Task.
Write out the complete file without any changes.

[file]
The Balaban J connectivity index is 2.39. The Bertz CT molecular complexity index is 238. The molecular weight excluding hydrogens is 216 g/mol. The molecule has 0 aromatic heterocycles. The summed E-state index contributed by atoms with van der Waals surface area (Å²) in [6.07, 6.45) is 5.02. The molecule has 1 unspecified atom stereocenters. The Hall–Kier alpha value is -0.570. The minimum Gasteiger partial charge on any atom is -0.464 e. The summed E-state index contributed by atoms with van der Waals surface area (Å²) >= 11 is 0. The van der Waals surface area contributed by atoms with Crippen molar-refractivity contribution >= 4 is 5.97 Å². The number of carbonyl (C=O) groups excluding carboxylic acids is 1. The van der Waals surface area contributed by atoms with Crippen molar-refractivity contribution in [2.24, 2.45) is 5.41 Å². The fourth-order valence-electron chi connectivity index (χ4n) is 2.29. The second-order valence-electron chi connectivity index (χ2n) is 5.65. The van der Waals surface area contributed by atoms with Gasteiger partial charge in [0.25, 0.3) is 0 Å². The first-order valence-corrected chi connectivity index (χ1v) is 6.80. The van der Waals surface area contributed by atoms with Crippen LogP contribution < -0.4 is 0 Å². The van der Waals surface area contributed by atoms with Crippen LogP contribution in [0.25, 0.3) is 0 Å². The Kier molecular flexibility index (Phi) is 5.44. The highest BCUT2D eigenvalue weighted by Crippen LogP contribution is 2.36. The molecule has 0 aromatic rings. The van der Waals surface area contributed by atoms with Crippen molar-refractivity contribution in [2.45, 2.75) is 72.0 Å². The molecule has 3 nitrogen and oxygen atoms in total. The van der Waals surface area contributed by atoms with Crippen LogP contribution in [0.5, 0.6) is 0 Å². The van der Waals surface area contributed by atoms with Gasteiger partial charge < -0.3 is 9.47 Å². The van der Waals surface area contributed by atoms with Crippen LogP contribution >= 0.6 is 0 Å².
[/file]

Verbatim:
The Balaban J connectivity index is 2.39. The Bertz CT molecular complexity index is 238. The molecular weight excluding hydrogens is 216 g/mol. The molecule has 0 aromatic heterocycles. The summed E-state index contributed by atoms with van der Waals surface area (Å²) in [6.07, 6.45) is 5.02. The molecule has 1 unspecified atom stereocenters. The Hall–Kier alpha value is -0.570. The minimum Gasteiger partial charge on any atom is -0.464 e. The summed E-state index contributed by atoms with van der Waals surface area (Å²) >= 11 is 0. The van der Waals surface area contributed by atoms with Crippen molar-refractivity contribution >= 4 is 5.97 Å². The number of carbonyl (C=O) groups excluding carboxylic acids is 1. The van der Waals surface area contributed by atoms with Crippen molar-refractivity contribution in [2.24, 2.45) is 5.41 Å². The fourth-order valence-electron chi connectivity index (χ4n) is 2.29. The second-order valence-electron chi connectivity index (χ2n) is 5.65. The van der Waals surface area contributed by atoms with Gasteiger partial charge in [0.25, 0.3) is 0 Å². The first-order valence-corrected chi connectivity index (χ1v) is 6.80. The van der Waals surface area contributed by atoms with Crippen LogP contribution < -0.4 is 0 Å². The van der Waals surface area contributed by atoms with Crippen LogP contribution in [0.25, 0.3) is 0 Å². The Kier molecular flexibility index (Phi) is 5.44. The highest BCUT2D eigenvalue weighted by Crippen LogP contribution is 2.36. The molecule has 0 aromatic rings. The van der Waals surface area contributed by atoms with Crippen molar-refractivity contribution in [2.45, 2.75) is 72.0 Å². The molecule has 3 nitrogen and oxygen atoms in total. The van der Waals surface area contributed by atoms with Crippen LogP contribution in [0.5, 0.6) is 0 Å². The van der Waals surface area contributed by atoms with Gasteiger partial charge < -0.3 is 9.47 Å². The van der Waals surface area contributed by atoms with Crippen LogP contribution >= 0.6 is 0 Å².